What a compelling quote from Roger Craver of The Agitator at the DMANF Conference on February 26th. Roger was joined by four other Max Hart Achievement Award Winners on the panel: Sherry Minton of American Heart Association, Geoff Peters of Moore DM Group, Lynn Edmonds of RobbinsKersten Direct, and Larry May of Infogroup Nonprofit Solutions.
The panelists were invited to share insights and recommendations from their illustrious careers in direct marketing and fundraising. If you know even a little about any one of these panelists, you can imagine the bold banter and stories that flowed, spanning at least 30 years in the business for each of them. There were many themes brought to the panel for discussion by Larry May, who did his best to moderate and bridle the discussions. I specifically selected the word “bridle” because this group of experienced industry veterans all have strong opinions, beliefs and convictions about what emerging leaders and industry colleagues can do differently to ensure the industry continues to thrive and maintain its edge.
One of the most memorable themes was a call to action by the panel imploring the audience to stop doing the same things over and over again. We were asked to be bold, downright disruptive of conventional wisdom. The panel was more specific in their message by explaining how so many organizations within our industry, especially nonprofits, are shying away from taking risks and challenging the senior leaders in their organizations, even Board members, to “stop playing it so safe.”
Roger’s quote referenced above was part of a discussion on how too many organizations waste countless hours and dollars by testing such small and incremental techniques or changes to their programs year after year. It is apparent that our industry has adopted a behavior of testing and testing and testing, in some cases just to test and create activity versus real action and risks.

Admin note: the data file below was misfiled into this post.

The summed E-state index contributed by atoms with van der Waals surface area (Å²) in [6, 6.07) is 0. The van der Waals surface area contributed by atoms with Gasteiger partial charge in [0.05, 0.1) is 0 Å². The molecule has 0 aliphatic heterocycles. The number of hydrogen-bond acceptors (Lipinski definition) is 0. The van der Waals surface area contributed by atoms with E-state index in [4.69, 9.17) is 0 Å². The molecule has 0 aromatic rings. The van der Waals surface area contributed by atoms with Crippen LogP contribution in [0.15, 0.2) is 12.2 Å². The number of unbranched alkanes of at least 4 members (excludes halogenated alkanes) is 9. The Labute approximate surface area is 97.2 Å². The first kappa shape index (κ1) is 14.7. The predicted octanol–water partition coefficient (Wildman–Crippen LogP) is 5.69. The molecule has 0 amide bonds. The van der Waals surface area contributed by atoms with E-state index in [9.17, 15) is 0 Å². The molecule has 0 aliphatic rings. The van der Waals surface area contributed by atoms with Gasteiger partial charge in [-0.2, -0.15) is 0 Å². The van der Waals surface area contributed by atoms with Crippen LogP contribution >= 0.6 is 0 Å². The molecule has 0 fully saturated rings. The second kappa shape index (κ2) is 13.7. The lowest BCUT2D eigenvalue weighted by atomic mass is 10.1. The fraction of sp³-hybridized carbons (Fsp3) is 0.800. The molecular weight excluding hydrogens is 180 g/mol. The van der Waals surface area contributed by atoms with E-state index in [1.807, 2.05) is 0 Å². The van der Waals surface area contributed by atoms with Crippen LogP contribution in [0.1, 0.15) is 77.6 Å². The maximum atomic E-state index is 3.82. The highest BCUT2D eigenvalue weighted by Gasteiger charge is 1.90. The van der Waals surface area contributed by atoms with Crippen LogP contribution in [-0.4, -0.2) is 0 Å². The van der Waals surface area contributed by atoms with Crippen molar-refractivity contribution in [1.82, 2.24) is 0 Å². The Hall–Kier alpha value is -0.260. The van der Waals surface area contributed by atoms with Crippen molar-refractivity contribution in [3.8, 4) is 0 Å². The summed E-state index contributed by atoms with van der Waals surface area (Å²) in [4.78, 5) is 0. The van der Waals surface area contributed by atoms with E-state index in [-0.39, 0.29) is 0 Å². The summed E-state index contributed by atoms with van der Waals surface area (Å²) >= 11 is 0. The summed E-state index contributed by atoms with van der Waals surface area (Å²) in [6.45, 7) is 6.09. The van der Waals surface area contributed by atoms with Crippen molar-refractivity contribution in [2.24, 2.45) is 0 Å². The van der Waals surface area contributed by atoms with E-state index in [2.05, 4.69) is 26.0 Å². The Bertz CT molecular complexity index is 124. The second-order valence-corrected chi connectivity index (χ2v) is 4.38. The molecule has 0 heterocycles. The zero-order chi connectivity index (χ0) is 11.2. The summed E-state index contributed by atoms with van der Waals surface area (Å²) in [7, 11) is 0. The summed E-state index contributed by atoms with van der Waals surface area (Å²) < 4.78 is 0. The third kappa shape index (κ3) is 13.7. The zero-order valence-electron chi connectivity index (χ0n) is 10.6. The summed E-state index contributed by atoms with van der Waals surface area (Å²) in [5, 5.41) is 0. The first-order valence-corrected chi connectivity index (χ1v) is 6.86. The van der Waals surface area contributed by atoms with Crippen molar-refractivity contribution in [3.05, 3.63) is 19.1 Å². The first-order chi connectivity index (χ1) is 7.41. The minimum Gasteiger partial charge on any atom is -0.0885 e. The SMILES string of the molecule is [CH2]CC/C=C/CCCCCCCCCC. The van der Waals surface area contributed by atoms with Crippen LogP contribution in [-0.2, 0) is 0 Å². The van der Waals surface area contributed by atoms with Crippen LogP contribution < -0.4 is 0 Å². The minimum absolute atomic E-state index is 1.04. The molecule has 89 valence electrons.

According to the panel, testing can and should be done in a bolder manner. More accurate data is trackable now regarding donor behavior, attribution, giving history, patters, etc. Not only is reliance on data improved within the industry, but the knowledge and ability to understand what the data is telling you has been improved upon, allowing for informed and calculated decisions. The panel counseled the audience to take a very active role in understanding what this data means for your organization, and how to understand the results and the outcomes. Achieving this clarity means your team will not be solely reliant on your consultants alone.
Sherry Minton described a scenario that occurred a little over three years ago. Her organization took a bold step to move funds from their annual operating reserves to an investment in the direct mail program, primarily in the acquisition of new donors. In order to do this, the policy of the organization had to be changed after some 20 years and, to add further risk, the decision was made when the economy had taken a turn for the worse six months prior.
The outcome has made a tremendous impact on the American Heart Associations’ program, annual donor base and revenue. This decision took courage, teamwork, dialogue and a belief that taking a risk and failing was far better than do nothing and staying status quo. Roger echoed the strategy of reinvesting funds, pointing out that nonprofit organizations would see a better return by moving money from their corporate investments or money market accounts to their direct marketing program, as the return of investment would be much greater over a 10 year period than a 2% annual interest rate.
This transitioned into a final theme and discussion on learning and constantly investing in your personal knowledge and the teaching of others. The panel made it very clear that mentors and key influencers in their careers taught them to push for what they believe in and to have passion for the work that they do. And, in the spirit of continuous philanthropy and giving back, it is very apparent that this panel has made a career of continuously learning and, most importantly, teaching and mentoring of others. This group of industry leaders are among the most well-known when it comes to staying true to who they are and what they believe, paying forward the wisdom and professional development their mentors provided them.
The key takeaways were a reminder and reinforcement of a wonderful TED Talk addressing success as a continuous journey and continuous loop of principles: Passion, Work, Focus, Push, Ideas, Improve, Serve, Persist. This group of respected leaders clearly embrace these principles in every way, using them to achieve optimal results and impact for the organizations and missions they serve and have led. It reminds us all that success in life and work is not easy, often hard; however nothing great comes without great effort and a lifelong journey of personal investment.